The non-fiction book group’s selection this quarter was the classic The Innocents Abroad by Mark Twain. There has always been debate in the library world as to whether this book is non-fiction (travelogue) or fiction. It is a true story, but it seems pretty clear Twain embellished quite a bit in his writing. Does anyone mind that he did? For example, could all of the outlandish people he claims to have met be real? Was travel really that easy back in the late 1860s? Were his descriptions accurate of the Middle East, as well as Europe? These are the questions the members wanted answers to.
If you’ve never had the pleasure, this is the story of Twain’s cruise to the Holy Land. It is never fully explained why he wanted to make this trip; apparently it was “the thing to do” in those times. Of course, it was expensive and a bit dangerous, going into the unknown. But just like today, being fashionable is very, very important.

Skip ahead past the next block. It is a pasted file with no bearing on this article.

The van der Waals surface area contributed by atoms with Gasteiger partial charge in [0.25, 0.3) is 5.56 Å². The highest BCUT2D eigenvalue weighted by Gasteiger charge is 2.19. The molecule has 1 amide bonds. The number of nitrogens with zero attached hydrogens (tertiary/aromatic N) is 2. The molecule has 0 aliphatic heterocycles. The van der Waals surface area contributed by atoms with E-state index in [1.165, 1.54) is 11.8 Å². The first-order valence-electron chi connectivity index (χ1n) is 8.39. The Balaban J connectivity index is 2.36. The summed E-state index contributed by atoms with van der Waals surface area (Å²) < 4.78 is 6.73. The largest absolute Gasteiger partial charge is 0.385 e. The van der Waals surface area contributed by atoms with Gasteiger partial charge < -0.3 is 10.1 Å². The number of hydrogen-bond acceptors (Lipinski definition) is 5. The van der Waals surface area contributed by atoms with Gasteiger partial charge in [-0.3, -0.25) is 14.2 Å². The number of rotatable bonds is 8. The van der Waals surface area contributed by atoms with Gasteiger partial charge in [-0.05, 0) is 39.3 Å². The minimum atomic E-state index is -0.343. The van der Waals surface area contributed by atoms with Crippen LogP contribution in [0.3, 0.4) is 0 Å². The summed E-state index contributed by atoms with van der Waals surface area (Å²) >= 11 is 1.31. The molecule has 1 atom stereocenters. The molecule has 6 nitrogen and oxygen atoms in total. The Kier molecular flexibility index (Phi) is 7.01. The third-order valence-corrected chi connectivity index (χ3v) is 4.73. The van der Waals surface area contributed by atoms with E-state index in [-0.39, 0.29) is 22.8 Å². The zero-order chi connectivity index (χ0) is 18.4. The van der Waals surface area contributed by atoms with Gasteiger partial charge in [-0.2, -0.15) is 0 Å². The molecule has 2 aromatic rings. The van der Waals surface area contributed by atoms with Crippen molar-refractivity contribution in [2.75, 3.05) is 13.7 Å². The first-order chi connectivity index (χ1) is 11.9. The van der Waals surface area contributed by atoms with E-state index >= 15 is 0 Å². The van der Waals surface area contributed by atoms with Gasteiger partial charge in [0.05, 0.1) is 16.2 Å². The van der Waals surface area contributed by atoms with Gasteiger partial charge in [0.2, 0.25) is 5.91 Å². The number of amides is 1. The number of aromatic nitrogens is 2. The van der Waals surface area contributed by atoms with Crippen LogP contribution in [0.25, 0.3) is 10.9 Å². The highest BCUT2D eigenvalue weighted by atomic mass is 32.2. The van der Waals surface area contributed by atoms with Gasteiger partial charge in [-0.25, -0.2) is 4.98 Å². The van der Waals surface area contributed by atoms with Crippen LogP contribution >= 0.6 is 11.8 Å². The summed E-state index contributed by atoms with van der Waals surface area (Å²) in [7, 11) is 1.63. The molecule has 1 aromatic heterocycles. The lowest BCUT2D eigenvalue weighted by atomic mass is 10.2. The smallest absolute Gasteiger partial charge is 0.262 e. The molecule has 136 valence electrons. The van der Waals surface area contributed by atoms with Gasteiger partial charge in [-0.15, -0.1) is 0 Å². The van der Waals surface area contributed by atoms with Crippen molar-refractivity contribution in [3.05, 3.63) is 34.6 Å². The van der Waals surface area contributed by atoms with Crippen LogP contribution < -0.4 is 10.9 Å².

In our opinion, the destinations were not the story. The story was how Twain saw it.
We all thought Twain was his usual amusing self with his observations of the places and people he encountered. So sarcastic! But we all agree that is what makes this book (as well as his others) appealing.